Terry v. Ohio (1968)

Officer McFadden, on patrol and dressed in civilian clothes, observed two individuals, John Terry and Richard Clinton, pace together back and forth in front of a store and peek into its window for two dozen times, conferring with one another each time. A third man, Carl Katz, would join them on occasion. Officer McFadden decided to engage the individuals and ask for their names. John Terry mumbled something, so Officer McFadden proceed to frisk him and found a gun on him. He then ordered the other individuals to raise their hands and go up against the wall. He frisked the other individuals, found another gun, and arrested them on a concealed weapons charge.

As this case rose through the judicial system, the pivotal question became: Did Officer McFadden’s stop and frisk of the individuals violate the Fourth Amendment’s search and seizure clause?

The vote break down was 8-1 upholding the arrest was legal and the evidence could be used against the individuals. Justice Warren wrote the majority opinion and found that McFadden’s actions would be considered justifiable to any reasonable man, and his actions were simply those of a good policeman. Further, the Court argued because American criminals are notorious for violence and the government’s interest to prevent crime, the officer acted reasonably in engaging and patting down the individuals. They also point to the facts of the case which would make any reasonable person suspicious of the activity.  The majority also struck down the idea that stop and frisk is different than search and seizure. Or that a stop and frisk is merely an inconvenience. Justice Harlan, Black, and White concurred but made their opinion explicit that once an officer engages a suspect; they have the right to take measures for their own protection.

However, Justice Douglas disagreed with the Court’s ruling and dissented. He argued that allowing officers the ability to make judgment calls is essentially giving into a totalitarian rule. He believes “There have been powerful hydraulic pressures throughout our history that bear heavily on the Court to water down constitutional guarantees and give the police the upper hand. That hydraulic pressure has probably never been greater than it is today”.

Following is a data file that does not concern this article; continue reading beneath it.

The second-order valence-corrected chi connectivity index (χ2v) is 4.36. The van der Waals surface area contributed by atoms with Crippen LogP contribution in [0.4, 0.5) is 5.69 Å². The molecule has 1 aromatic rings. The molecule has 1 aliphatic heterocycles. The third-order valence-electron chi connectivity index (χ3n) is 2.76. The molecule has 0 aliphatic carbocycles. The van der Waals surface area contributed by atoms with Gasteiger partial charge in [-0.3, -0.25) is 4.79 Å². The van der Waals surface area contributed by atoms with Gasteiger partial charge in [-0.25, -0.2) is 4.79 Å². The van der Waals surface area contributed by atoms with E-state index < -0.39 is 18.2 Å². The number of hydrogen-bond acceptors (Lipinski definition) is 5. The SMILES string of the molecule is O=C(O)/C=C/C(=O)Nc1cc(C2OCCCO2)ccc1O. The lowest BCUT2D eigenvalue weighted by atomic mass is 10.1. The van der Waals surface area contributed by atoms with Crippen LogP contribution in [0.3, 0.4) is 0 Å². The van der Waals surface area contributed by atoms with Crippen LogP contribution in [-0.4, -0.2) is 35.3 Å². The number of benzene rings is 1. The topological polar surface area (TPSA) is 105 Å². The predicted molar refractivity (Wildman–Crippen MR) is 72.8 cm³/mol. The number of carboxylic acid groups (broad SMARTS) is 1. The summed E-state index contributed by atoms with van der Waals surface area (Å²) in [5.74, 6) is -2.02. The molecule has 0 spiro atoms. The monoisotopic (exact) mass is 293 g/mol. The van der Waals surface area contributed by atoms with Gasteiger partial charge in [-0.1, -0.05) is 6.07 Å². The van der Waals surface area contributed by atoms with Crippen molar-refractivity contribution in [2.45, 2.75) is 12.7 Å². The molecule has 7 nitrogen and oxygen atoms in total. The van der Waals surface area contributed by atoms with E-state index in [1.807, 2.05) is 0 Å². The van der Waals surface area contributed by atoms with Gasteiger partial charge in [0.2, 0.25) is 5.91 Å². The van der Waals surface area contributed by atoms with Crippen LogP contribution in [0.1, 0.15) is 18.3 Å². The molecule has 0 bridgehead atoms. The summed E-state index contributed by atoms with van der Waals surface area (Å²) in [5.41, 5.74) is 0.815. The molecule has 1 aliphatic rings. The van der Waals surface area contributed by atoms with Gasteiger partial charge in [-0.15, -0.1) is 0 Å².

Over four decades later, we see a federal judge strike down the Stop and Frisk policy in New York City that President Trump is an advocate for. Supporters believe it helps reduce crime. However, as Justice Douglas pointed out over forty years ago, there is a danger in allowing officers to search people without regulation. The evidence is in the numbers. Over 75% of those stop and frisked were either Black or Latino, suggesting racial bias. The number of gun related crimes did not change after the introduction of the policy. However, crime rates are dropping even without the stop-frisk policy.

The majority, back in 1968, cemented the idea that searches and frisks were legal so long a reasonable man would agree. However, there lies the problem. The decision comes four years after the Civil Rights Act and during a time that lots of racial tension existed and that still exists today. So a reasonable man, pointing to statistics, might generalize and construct biases that may hamper the effectiveness of the policy. It might seem like a far-fetched idea but data shows that, although Black and Latinos only made up 8% of the residents in areas like SoHo and Greenwich Village in New York City, minorities made up about 77% of those who were stopped and frisked.

It is troubling that as a Latino man, there is a strong probability that I would be stopped and frisked because of how I look. Growing up in New York City, I witnessed police officers in subway stations stopping and searching individuals for no apparent reason. The process was meant to be random but like I mentioned earlier, our experiences make it difficult to not have any sort of bias.

To combat bias/harassment from police officers, The Right to Know Act is a proposed standard. It would require officers to be explicit in the reasoning to stop an individual.

“New Yorkers should have the right to know the identity of police officers that interact with them, and the reason for law enforcement activity that prompts those interactions.  Intro 182 would:

  • Require officers to identify themselves and provide the officer’s name, rank, command and a phone number for the Civilian Complaint Review Board at the end of police encounters that do not result in an arrest or summons.
  • Require officers to provide the specific reason for their law enforcement activity (e.g. vehicle search, stop-and-frisk)”

The second prompt is pivotal to not interfering with police work and not violating the fourth amendment. It might just be a policy that should be adopted nationwide.






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